- Examine recent changes in the rules governing issuance of convertible notes by Indian companies, and
- Do a little crystal ball gazing to examine the possible impact of these rule changes on the venture capital market in India.
What are Convertible Notes?
Venture investing entails an investor taking a minority position in a very early stage company. This requires the investor and the promoter to negotiate and agree on (1) a valuation, and (2) the investor’s rights.
This brings up certain issues: in a very early stage company, valuation can be extremely hard to pin down. Negotiating rights, closing a deal can take time and cost money. The result is that deal-making is not always smooth, inexpensive, and fast - and a complex set of deal documents are generated. The convertible note came into the picture to deal with these issues.
In a convertible note deal, the investor does not give a valuation to the company, but simply funds the company with a loan on the back of a simple contract. When the company raises its next round of funding (i.e., a typical Series A round where the company is given a valuation) this loan will ‘convert’ into shares of the company at the Series A valuation, with a discount ranging from 10% to 25%, which is the reward given to the early stage investor for investing at a very high level of risk. The investor gets the same kind of shares and rights that the Series A investor is getting. If the Series A round does not happen within a certain time period (or some other specified default events take place) the convertible note acts like a debt instrument and must be redeemed.
Thus, as a result of using the convertible note, the investor and the promoter have managed to sidestep the negotiation on valuation and investor rights, the promoter quickly gets the funds she needs to begin building the business, and the investor's entry price is determined at the Series A round, when better metrics and market forces are available to make (relatively) more accurate price discovery possible. The deal will cost very little and can potentially move from kick-off to close within a week - benefitting both investor and promoter.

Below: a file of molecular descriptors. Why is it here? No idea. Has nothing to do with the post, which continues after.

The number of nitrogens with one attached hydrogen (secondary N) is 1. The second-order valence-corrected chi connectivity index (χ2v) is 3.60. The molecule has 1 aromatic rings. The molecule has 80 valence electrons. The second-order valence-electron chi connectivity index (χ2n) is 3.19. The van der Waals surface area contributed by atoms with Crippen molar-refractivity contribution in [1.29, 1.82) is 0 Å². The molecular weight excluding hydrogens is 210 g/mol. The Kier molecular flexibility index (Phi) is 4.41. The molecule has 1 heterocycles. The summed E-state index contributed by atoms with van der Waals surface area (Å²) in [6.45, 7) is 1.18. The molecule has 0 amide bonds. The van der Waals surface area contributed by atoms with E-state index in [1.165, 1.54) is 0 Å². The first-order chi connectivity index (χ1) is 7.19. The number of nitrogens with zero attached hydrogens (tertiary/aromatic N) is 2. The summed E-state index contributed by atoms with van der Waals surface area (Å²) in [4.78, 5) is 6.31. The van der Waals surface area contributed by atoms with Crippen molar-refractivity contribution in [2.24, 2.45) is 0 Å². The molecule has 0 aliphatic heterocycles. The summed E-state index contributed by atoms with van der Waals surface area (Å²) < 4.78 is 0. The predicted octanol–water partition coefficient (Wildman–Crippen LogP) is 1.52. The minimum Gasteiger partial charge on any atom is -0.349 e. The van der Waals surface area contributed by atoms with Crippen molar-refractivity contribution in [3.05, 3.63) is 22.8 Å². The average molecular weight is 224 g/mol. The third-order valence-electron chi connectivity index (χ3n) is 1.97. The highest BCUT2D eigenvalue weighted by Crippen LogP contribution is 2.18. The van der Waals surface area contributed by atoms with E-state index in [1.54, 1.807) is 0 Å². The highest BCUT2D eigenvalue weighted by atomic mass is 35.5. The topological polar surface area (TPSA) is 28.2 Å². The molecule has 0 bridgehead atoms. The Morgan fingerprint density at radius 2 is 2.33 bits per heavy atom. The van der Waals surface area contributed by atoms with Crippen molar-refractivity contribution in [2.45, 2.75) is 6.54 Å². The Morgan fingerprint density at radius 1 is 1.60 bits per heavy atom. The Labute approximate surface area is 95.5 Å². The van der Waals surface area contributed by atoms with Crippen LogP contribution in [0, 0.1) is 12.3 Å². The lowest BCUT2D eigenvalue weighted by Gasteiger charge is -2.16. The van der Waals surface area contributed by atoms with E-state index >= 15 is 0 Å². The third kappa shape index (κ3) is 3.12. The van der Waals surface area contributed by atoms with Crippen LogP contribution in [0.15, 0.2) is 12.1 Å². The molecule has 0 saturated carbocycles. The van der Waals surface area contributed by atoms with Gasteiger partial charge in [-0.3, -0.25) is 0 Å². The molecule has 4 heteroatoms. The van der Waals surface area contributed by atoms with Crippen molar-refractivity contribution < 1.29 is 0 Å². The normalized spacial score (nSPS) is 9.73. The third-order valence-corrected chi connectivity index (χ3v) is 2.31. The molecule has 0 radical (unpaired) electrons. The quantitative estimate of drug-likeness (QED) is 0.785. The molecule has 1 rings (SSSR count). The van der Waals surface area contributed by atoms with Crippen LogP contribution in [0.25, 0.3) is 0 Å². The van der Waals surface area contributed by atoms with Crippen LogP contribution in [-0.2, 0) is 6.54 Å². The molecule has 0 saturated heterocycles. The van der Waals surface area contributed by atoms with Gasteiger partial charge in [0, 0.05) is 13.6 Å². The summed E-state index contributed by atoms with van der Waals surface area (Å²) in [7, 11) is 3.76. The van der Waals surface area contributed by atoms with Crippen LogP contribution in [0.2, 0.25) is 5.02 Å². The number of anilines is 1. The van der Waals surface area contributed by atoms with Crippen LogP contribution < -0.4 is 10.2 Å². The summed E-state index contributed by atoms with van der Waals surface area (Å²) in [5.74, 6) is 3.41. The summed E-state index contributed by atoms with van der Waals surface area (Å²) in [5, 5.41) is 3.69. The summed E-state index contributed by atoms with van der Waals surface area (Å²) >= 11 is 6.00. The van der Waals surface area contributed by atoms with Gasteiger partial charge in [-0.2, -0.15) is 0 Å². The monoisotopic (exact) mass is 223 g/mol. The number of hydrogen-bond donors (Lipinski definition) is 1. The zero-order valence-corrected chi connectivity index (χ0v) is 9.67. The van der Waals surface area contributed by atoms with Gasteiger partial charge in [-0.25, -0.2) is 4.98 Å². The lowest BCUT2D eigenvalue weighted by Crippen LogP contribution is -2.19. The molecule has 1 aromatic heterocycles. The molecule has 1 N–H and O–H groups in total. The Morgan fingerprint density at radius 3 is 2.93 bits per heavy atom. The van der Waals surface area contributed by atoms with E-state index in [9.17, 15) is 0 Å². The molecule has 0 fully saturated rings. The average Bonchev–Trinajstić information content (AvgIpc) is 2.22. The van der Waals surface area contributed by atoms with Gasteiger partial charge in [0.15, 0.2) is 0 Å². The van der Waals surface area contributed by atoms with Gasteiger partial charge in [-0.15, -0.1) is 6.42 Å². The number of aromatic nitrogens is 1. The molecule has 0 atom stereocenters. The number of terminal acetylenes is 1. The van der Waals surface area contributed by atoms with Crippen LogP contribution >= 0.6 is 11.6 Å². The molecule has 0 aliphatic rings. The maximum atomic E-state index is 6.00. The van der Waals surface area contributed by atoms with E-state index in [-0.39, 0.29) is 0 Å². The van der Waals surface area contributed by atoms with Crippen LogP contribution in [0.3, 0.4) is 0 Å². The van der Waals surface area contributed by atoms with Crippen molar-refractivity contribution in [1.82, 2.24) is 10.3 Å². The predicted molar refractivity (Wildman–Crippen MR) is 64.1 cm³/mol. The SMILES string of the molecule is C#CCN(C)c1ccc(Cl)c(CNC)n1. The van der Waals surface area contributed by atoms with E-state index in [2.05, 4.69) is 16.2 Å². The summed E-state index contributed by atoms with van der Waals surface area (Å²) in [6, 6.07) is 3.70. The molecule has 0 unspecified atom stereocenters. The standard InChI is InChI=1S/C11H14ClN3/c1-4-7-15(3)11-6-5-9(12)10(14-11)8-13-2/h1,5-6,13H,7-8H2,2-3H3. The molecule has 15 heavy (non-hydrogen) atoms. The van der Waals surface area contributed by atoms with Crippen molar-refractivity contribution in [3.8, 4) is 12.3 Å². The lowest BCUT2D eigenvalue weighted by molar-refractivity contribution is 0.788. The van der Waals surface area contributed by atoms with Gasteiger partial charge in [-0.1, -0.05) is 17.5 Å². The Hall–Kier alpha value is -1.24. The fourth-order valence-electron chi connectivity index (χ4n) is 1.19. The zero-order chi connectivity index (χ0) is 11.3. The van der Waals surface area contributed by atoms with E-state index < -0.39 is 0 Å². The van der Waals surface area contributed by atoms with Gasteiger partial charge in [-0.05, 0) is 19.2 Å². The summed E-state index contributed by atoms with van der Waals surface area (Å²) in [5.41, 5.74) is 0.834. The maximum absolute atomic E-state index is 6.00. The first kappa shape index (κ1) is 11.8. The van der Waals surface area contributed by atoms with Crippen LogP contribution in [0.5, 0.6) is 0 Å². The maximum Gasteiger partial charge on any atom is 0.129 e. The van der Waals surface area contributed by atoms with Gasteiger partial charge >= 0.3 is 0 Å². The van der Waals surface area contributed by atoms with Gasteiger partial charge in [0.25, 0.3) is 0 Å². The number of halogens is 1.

Promoters also favour using the convertible note because it provides the major benefit of allowing them to talk to multiple investors and close deals with each investor quickly and successively, instead of going through the painful process of bringing all investors onto the same page and 'closing' them in one round.
Due to the above benefits, convertible notes became the go-to instrument for pre-Series A funding.
Convertible notes in India
In India, convertible notes are typically structured as compulsorily convertible debentures (CCDs), for two reasons:
- For some domestic investors, this would ensure that the convertible note would not be characterized as a 'deposit' under company law (characterization as a 'deposit' would entail onerous compliances for the company), and
- For foreign investors, this would ensure that the convertible note would be regarded as an equity investment and not a loan (characterization as a loan would also invite some unwelcome conditions).
CCDs allow most of the features of convertible notes to be built in. However, structuring a convertible note as CCDs has its own set of drawbacks.